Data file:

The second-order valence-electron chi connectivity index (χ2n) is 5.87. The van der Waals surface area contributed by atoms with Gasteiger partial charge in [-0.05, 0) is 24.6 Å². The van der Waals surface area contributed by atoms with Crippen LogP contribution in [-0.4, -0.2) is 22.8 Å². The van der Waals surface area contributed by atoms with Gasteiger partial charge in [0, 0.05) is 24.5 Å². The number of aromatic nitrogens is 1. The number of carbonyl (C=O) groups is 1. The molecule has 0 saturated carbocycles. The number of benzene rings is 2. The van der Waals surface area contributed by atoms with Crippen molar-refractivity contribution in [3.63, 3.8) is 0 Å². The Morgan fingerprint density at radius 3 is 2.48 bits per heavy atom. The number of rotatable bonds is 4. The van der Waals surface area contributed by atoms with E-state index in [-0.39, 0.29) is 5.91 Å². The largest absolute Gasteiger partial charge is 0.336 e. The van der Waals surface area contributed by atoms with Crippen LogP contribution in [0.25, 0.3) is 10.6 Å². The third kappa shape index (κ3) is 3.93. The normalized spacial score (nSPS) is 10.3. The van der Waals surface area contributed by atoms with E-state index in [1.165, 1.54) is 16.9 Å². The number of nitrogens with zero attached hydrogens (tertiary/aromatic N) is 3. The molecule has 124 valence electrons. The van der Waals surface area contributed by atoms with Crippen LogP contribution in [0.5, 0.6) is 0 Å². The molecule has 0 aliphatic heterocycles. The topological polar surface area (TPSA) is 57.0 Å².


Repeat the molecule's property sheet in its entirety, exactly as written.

The second-order valence-electron chi connectivity index (χ2n) is 5.87. The van der Waals surface area contributed by atoms with Gasteiger partial charge in [-0.05, 0) is 24.6 Å². The van der Waals surface area contributed by atoms with Crippen LogP contribution in [-0.4, -0.2) is 22.8 Å². The van der Waals surface area contributed by atoms with Gasteiger partial charge in [0, 0.05) is 24.5 Å². The number of aromatic nitrogens is 1. The number of carbonyl (C=O) groups is 1. The molecule has 0 saturated carbocycles. The number of benzene rings is 2. The van der Waals surface area contributed by atoms with Crippen molar-refractivity contribution in [3.63, 3.8) is 0 Å². The Morgan fingerprint density at radius 3 is 2.48 bits per heavy atom. The number of rotatable bonds is 4. The van der Waals surface area contributed by atoms with E-state index in [-0.39, 0.29) is 5.91 Å². The largest absolute Gasteiger partial charge is 0.336 e. The van der Waals surface area contributed by atoms with Crippen LogP contribution in [0.25, 0.3) is 10.6 Å². The third kappa shape index (κ3) is 3.93. The normalized spacial score (nSPS) is 10.3. The van der Waals surface area contributed by atoms with E-state index in [1.165, 1.54) is 16.9 Å². The number of nitrogens with zero attached hydrogens (tertiary/aromatic N) is 3. The molecule has 124 valence electrons. The van der Waals surface area contributed by atoms with Crippen LogP contribution in [0.5, 0.6) is 0 Å². The molecule has 0 aliphatic heterocycles. The topological polar surface area (TPSA) is 57.0 Å².